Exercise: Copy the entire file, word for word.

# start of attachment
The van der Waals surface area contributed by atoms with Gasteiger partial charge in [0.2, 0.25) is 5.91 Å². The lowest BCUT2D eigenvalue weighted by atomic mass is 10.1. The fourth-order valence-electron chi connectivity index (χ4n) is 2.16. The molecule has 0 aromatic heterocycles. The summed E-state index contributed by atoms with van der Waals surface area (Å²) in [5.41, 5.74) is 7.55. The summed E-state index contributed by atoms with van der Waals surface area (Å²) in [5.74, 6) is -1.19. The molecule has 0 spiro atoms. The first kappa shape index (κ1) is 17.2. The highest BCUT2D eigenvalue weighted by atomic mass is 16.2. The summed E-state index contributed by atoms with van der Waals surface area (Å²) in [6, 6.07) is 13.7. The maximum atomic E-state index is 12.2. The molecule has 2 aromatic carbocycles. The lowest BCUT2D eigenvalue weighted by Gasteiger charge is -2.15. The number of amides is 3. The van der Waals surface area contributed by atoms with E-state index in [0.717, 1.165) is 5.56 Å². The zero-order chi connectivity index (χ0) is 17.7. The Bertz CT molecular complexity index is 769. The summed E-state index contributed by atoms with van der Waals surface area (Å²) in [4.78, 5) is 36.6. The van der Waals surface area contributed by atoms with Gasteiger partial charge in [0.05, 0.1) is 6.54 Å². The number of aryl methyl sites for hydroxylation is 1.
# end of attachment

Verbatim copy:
The van der Waals surface area contributed by atoms with Gasteiger partial charge in [0.2, 0.25) is 5.91 Å². The lowest BCUT2D eigenvalue weighted by atomic mass is 10.1. The fourth-order valence-electron chi connectivity index (χ4n) is 2.16. The molecule has 0 aromatic heterocycles. The summed E-state index contributed by atoms with van der Waals surface area (Å²) in [5.41, 5.74) is 7.55. The summed E-state index contributed by atoms with van der Waals surface area (Å²) in [5.74, 6) is -1.19. The molecule has 0 spiro atoms. The first kappa shape index (κ1) is 17.2. The highest BCUT2D eigenvalue weighted by atomic mass is 16.2. The summed E-state index contributed by atoms with van der Waals surface area (Å²) in [6, 6.07) is 13.7. The maximum atomic E-state index is 12.2. The molecule has 2 aromatic carbocycles. The lowest BCUT2D eigenvalue weighted by Gasteiger charge is -2.15. The number of amides is 3. The van der Waals surface area contributed by atoms with E-state index in [0.717, 1.165) is 5.56 Å². The zero-order chi connectivity index (χ0) is 17.7. The Bertz CT molecular complexity index is 769. The summed E-state index contributed by atoms with van der Waals surface area (Å²) in [4.78, 5) is 36.6. The van der Waals surface area contributed by atoms with Gasteiger partial charge in [0.05, 0.1) is 6.54 Å². The number of aryl methyl sites for hydroxylation is 1.